During Covid so much work evaporated – I did a few sessions in which tracks were sent back and forth by ftp, but I was able to explore things for myself that had been on the back burner, resulting in a series of videos called ‘The Imaginary Album,’ sort of a catch-all for songs, whimsical instrumentals along the lines of Bartok or Satie, and more experiments with sound and dabbling in animation. I did complete the music for a full-length documentary called “Rebel:Angel” for film-maker Chris Lowry, which was a challenge in that I needed to recall those skills necessary to work on someone else’s project! I’ve also started to do some live touring with well-known Canadian songwriter James Keelaghan, another case of reviving a previously-known skillset!
You are also collecting many photos from your local scene, reel-to-reel tapes, cassettes, et cetera. Are you in the process of digitizing and cataloging it and what does that look like? Are you going to send it to the National Library?
Just before Covid hit I was talking with the University of Toronto Archives about handling my reel-to-reels, and I need to resume that, re-catalog my materials, and expand into cassettes and other stuff. I digitized the most meaningful ADAT tapes before giving them away and donating my machines, and I need to complete scanning my negatives and slides though I’ve done a lot already. It’s tempting to make a physical book, but not sure if the demand would be there for any kind of production run.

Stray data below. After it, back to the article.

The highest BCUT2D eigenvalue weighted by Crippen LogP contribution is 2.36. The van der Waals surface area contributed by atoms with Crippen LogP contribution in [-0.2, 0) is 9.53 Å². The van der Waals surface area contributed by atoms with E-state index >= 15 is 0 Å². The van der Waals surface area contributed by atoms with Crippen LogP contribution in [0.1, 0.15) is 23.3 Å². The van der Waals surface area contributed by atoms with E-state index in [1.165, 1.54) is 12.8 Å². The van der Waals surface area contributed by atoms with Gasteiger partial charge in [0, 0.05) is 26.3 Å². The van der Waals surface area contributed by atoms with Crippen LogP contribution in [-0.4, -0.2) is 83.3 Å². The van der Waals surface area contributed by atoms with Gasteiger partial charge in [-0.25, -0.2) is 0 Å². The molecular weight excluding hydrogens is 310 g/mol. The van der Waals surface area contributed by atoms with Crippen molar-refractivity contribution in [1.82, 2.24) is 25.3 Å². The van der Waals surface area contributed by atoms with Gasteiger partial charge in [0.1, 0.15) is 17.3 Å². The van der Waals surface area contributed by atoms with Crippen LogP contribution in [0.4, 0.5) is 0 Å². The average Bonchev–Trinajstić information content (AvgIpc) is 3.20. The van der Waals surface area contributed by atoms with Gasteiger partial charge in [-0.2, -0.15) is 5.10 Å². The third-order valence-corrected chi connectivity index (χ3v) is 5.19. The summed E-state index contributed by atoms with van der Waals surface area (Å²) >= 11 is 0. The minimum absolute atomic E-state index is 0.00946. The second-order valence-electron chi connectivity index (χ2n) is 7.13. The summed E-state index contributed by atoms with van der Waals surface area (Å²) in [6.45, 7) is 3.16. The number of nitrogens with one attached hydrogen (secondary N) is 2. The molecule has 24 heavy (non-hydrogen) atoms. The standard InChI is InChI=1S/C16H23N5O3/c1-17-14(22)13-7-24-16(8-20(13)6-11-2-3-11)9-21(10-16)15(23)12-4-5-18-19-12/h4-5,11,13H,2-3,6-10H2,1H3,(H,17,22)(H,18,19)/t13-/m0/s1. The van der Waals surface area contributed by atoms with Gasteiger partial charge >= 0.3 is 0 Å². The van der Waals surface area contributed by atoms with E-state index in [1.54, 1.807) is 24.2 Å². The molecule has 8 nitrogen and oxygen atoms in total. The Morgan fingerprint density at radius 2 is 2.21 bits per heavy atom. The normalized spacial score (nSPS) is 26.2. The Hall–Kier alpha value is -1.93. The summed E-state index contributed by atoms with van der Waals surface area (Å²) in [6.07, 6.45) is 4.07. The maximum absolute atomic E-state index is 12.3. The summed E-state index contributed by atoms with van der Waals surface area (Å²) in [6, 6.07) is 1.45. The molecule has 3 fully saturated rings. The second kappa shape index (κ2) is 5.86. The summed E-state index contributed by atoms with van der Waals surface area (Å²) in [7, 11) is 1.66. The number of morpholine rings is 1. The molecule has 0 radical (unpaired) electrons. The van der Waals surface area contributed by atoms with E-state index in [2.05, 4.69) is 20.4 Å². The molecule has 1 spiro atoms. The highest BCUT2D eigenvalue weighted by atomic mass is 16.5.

Are there any less known recordings, artists or unreleased records that got completely buried with time, but you would like to mention and write a few words about them?
I’m keen to see the Eye Music material from Montreux released once Don is happy with the mixes – it’s kind of a missing link in my version of Canadian music history. One of my own productions I enjoyed working on was a 2002 CD with Heather McLeod, totally charming voice and writing. I was in an 80s Toronto band called Klo that I recently rediscovered via cassette – adventurous and energetic! And then there was Bob Carpenter, whose songs transcend time, his LA-produced album was buried until released by Stony Plain in the 80s: he’s been re-discovered a few times!
Thank you for taking your time. Last word is yours.
Music is vast!
Headline photo: David Woodhead with older guitar player, Smith’s Falls, 1973
David Woodhead Official Website